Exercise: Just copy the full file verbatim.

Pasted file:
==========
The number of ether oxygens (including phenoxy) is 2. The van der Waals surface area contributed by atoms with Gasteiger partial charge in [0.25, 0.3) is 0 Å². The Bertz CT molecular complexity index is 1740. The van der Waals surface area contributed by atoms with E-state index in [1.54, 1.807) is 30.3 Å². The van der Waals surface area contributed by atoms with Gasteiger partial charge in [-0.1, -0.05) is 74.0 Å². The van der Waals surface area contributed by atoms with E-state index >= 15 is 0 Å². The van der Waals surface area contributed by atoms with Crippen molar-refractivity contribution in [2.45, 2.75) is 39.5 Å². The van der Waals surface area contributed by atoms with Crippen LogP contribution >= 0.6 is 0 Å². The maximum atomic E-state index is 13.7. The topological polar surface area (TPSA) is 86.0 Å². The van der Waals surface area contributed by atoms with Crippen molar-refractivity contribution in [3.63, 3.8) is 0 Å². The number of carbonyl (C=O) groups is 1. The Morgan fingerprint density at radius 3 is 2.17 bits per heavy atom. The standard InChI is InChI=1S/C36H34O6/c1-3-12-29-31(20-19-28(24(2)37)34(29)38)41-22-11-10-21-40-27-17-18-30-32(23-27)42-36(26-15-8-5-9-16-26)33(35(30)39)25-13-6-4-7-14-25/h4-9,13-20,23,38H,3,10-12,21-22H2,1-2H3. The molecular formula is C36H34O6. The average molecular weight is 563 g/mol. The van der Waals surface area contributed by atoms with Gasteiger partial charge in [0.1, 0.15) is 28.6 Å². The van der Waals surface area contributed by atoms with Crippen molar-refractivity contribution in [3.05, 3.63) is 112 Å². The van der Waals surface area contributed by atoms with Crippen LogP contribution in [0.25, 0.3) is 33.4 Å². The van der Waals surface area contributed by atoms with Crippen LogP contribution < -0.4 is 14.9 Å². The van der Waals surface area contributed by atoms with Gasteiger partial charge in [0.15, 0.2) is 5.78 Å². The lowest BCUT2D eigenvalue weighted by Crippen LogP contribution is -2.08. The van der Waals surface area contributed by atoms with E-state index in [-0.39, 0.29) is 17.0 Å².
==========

The number of ether oxygens (including phenoxy) is 2. The van der Waals surface area contributed by atoms with Gasteiger partial charge in [0.25, 0.3) is 0 Å². The Bertz CT molecular complexity index is 1740. The van der Waals surface area contributed by atoms with E-state index in [1.54, 1.807) is 30.3 Å². The van der Waals surface area contributed by atoms with Gasteiger partial charge in [-0.1, -0.05) is 74.0 Å². The van der Waals surface area contributed by atoms with E-state index >= 15 is 0 Å². The van der Waals surface area contributed by atoms with Crippen molar-refractivity contribution in [2.45, 2.75) is 39.5 Å². The van der Waals surface area contributed by atoms with Crippen LogP contribution >= 0.6 is 0 Å². The maximum atomic E-state index is 13.7. The topological polar surface area (TPSA) is 86.0 Å². The van der Waals surface area contributed by atoms with Crippen molar-refractivity contribution in [3.63, 3.8) is 0 Å². The number of carbonyl (C=O) groups is 1. The Morgan fingerprint density at radius 3 is 2.17 bits per heavy atom. The standard InChI is InChI=1S/C36H34O6/c1-3-12-29-31(20-19-28(24(2)37)34(29)38)41-22-11-10-21-40-27-17-18-30-32(23-27)42-36(26-15-8-5-9-16-26)33(35(30)39)25-13-6-4-7-14-25/h4-9,13-20,23,38H,3,10-12,21-22H2,1-2H3. The molecular formula is C36H34O6. The average molecular weight is 563 g/mol. The van der Waals surface area contributed by atoms with Gasteiger partial charge in [0.1, 0.15) is 28.6 Å². The van der Waals surface area contributed by atoms with Crippen molar-refractivity contribution in [3.05, 3.63) is 112 Å². The van der Waals surface area contributed by atoms with Crippen LogP contribution in [0.25, 0.3) is 33.4 Å². The van der Waals surface area contributed by atoms with Crippen LogP contribution < -0.4 is 14.9 Å². The van der Waals surface area contributed by atoms with Gasteiger partial charge in [0.15, 0.2) is 5.78 Å². The lowest BCUT2D eigenvalue weighted by Crippen LogP contribution is -2.08. The van der Waals surface area contributed by atoms with E-state index in [-0.39, 0.29) is 17.0 Å².